In the ‘50s, the U.S. Government grew concerned about the level of violence in comic books, and the Joker was recast from a murderous psychopath to a mostly harmless prankster who robbed banks and set elaborate, Rube Goldberg-type traps to ensnare Batman and Robin, but he was always bested and humiliated in the end. This proved unpopular, and the character might have disappeared from culture altogether if not for the ‘60s Batman television show. The show was famously campy, but it was a huge hit, and the writers soon cast Cesar Romero as the Joker. While this Joker’s tricks were definitely cut from the same cloth as the rest of the show’s self-aware schtick, Romero delivered a memorably over-the-top performance that put the Joker back on the cultural radar. In the ‘70s, legendary comic book creators Neal Adams and Denny O’Neal returned Joker to his roots as a sick and twisted lunatic driven only by anarchy.
More than a few comic book writers and adaptations have drawn parallels between the Joker and various terrorist groups around the world who spread death and fear everywhere they go, and it’s a good analogy. What makes groups like ISIS and Boko Haram so chilling is that there doesn’t seem to be an endgame. Not really. In most wars there is some semblance of order. There are formal declarations, battle plans, structured retreats, and surrenders. But you can’t fight against someone who’s playing by different rules. You can declare war on a country or even an ideology, but you can’t declare war on terror. FDR said, “We have nothing to fear but fear itself.” If that’s true, how should we feel about terror?
The Joker isn’t Batman’s most persistent foe because he’s Batman’s physical match—the comics regularly show the Joker getting easily beaten by the Dark Knight—but because there’s no real way to fight what the Joker does. Batman can bring all his considerable physical prowess and intellectual genius to bear against the Joker in much the same way the U.S. has brought its military muscle and strategy against various terrorist factions. But what do you do when the only response you get is laughter? What do you have left to fight with?
Past issues of Batman had given the Joker an origin story, involving a man who turns to stand-up comedy in an attempt to pay off some debt and provide for his pregnant wife (Side note: previous issues of Batman give us no reason to think the stand-up comedy business in Gotham was any more lucrative than it is anywhere else, meaning this idea was just as bad as it sounded.) His plan goes awry, his wife leaves, and the man becomes an un-remarkable costumed crook known as “The Red Hood.” The Red Hood gets pushed into a vat of chemicals, bleaching his face and driving him insane.
This is a pretty boring origin, made much more interesting by later revelations that it may not be true. Over time, the Joker started throwing the story of how he came to be into question, before finally admitting in Alan Moore and Brian Bolland’s The Killing Joke “If I’m going to have a past, I prefer it to be multiple choice.”
The Killing Joke was a single comic published in 1988 which, more than any story before it, pulled the Joker into a new level of psychosis. In the story, Joker invades the home of Commissioner Gordon and paralyzes his daughter, Barbara, who was Batgirl, at the time. He proceeds to kidnap Gordon and psychologically torture him in an abandoned carnival, convinced that “all it takes is one bad day to reduce the sanest man alive to lunacy.”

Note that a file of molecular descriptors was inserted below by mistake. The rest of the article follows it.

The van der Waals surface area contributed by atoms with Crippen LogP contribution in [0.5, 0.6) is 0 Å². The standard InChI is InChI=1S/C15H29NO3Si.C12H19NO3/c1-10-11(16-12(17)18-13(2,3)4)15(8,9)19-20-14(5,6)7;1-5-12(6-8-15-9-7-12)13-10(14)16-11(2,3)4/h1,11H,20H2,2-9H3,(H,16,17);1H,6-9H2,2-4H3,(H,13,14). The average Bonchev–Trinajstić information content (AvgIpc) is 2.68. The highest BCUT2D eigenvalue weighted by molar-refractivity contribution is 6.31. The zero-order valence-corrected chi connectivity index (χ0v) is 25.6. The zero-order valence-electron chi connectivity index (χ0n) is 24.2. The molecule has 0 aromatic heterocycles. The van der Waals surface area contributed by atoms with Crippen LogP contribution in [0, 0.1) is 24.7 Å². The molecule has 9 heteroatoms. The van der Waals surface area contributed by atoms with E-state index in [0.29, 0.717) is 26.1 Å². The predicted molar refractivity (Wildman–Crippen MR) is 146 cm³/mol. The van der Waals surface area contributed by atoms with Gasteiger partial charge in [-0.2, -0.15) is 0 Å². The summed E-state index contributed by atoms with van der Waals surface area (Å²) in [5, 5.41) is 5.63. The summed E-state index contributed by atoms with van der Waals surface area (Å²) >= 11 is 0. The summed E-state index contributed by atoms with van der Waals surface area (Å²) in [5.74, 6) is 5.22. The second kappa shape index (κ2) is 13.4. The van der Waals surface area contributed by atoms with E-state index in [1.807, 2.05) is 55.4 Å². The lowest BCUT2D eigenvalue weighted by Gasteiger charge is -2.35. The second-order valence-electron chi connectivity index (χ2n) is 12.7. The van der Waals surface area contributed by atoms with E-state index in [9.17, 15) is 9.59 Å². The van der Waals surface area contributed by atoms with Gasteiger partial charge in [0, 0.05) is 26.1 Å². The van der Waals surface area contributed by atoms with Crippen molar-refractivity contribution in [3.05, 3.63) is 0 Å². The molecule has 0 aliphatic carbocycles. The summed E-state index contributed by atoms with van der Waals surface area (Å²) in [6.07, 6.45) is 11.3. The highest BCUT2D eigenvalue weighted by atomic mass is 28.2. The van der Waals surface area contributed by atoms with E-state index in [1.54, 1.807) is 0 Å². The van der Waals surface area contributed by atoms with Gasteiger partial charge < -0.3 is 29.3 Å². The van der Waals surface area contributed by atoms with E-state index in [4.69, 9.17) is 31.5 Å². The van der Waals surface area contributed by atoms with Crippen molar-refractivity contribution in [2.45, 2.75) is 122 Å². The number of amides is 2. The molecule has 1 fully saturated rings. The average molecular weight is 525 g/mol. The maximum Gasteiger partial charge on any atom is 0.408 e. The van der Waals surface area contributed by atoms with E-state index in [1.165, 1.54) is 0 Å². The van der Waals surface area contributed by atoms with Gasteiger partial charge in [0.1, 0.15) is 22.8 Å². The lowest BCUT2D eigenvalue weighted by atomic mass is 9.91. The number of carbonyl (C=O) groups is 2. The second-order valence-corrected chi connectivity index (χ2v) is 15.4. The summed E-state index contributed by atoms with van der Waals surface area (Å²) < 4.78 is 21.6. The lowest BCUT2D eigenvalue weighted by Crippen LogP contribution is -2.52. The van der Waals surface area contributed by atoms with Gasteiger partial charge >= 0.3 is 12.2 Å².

Upon its release, mainstream comics hadn’t really seen anything as dark as The Killing Joke. There was a general feeling that parts of the book had crossed the line—Alan Moore would never confirm his story’s hints that the Joker’s torture of Barbara had veered into sexual violence. Such excesses were new to DC Comics, and Moore handled them clumsily—even offensively.
For all that, The Killing Joke ends on a telling note that manages to make the hairs on your neck crawl without involving any blood or violence at all. [Mild spoilers follow] Batman finally corners the Joker and sincerely offers to help him. “I don’t know what it was that bent your life out of shape, but who knows? Maybe I’ve been there too. Maybe I can help.”
The Joker appears to sincerely contemplate the offer before saying, “No. I’m sorry, but no. It’s too late for that. Far too late.”
The Joker then goes into a lengthy, metaphor-laced joke about two lunatics trying to escape from an asylum. When he gets to the punchline, Batman can’t help but crack a smile, and the two sworn enemies burst into a fit of shared laughter. It was poignant, but also deeply unsettling.
This kicked off a new era in comic book writers’ understanding of the Joker, and his relationship to the Batman. There was something about it that went beyond animosity.
Klosterman actually mentions Batman and the Joker in his Esquire essay. He says Joker is Batman’s nemesis, which shows he put a decent amount of thought into his essay, even if there are a number of fans who would probably disagree with this assessment. Maybe, over the decades upon decades of reinterpretation, Batman and the Joker’s relationship has become something too complex to easily fit into categories like archenemy or nemesis. And if that’s true, that should tell us something about our own relationship with the world around us. Sometimes, the things we hate most are really just the shadows we cast, taking on a life of their own. Sometimes, we snarl threats at our greatest enemies, and the only response we get is a long peal of hollow, echoing laughter.